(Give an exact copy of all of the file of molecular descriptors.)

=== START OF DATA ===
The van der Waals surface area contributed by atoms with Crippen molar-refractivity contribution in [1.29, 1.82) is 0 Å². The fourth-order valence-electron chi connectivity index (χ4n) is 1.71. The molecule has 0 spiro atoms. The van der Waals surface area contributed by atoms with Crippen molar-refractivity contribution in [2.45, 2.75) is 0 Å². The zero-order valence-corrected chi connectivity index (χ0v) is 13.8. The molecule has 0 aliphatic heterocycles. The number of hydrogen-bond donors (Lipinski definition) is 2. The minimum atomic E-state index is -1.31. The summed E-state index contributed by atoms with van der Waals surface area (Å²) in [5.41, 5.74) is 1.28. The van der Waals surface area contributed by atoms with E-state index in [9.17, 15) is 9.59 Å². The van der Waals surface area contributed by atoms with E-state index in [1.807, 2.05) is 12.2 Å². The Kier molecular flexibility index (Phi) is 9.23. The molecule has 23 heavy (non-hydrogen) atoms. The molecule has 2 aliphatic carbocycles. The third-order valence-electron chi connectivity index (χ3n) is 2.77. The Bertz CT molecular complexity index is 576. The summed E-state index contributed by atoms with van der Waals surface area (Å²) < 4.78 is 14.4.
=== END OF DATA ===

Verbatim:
The van der Waals surface area contributed by atoms with Crippen molar-refractivity contribution in [1.29, 1.82) is 0 Å². The fourth-order valence-electron chi connectivity index (χ4n) is 1.71. The molecule has 0 spiro atoms. The van der Waals surface area contributed by atoms with Crippen molar-refractivity contribution in [2.45, 2.75) is 0 Å². The zero-order valence-corrected chi connectivity index (χ0v) is 13.8. The molecule has 0 aliphatic heterocycles. The number of hydrogen-bond donors (Lipinski definition) is 2. The minimum atomic E-state index is -1.31. The summed E-state index contributed by atoms with van der Waals surface area (Å²) in [5.41, 5.74) is 1.28. The van der Waals surface area contributed by atoms with E-state index in [9.17, 15) is 9.59 Å². The van der Waals surface area contributed by atoms with E-state index in [1.807, 2.05) is 12.2 Å². The Kier molecular flexibility index (Phi) is 9.23. The molecule has 23 heavy (non-hydrogen) atoms. The molecule has 2 aliphatic carbocycles. The third-order valence-electron chi connectivity index (χ3n) is 2.77. The Bertz CT molecular complexity index is 576. The summed E-state index contributed by atoms with van der Waals surface area (Å²) < 4.78 is 14.4.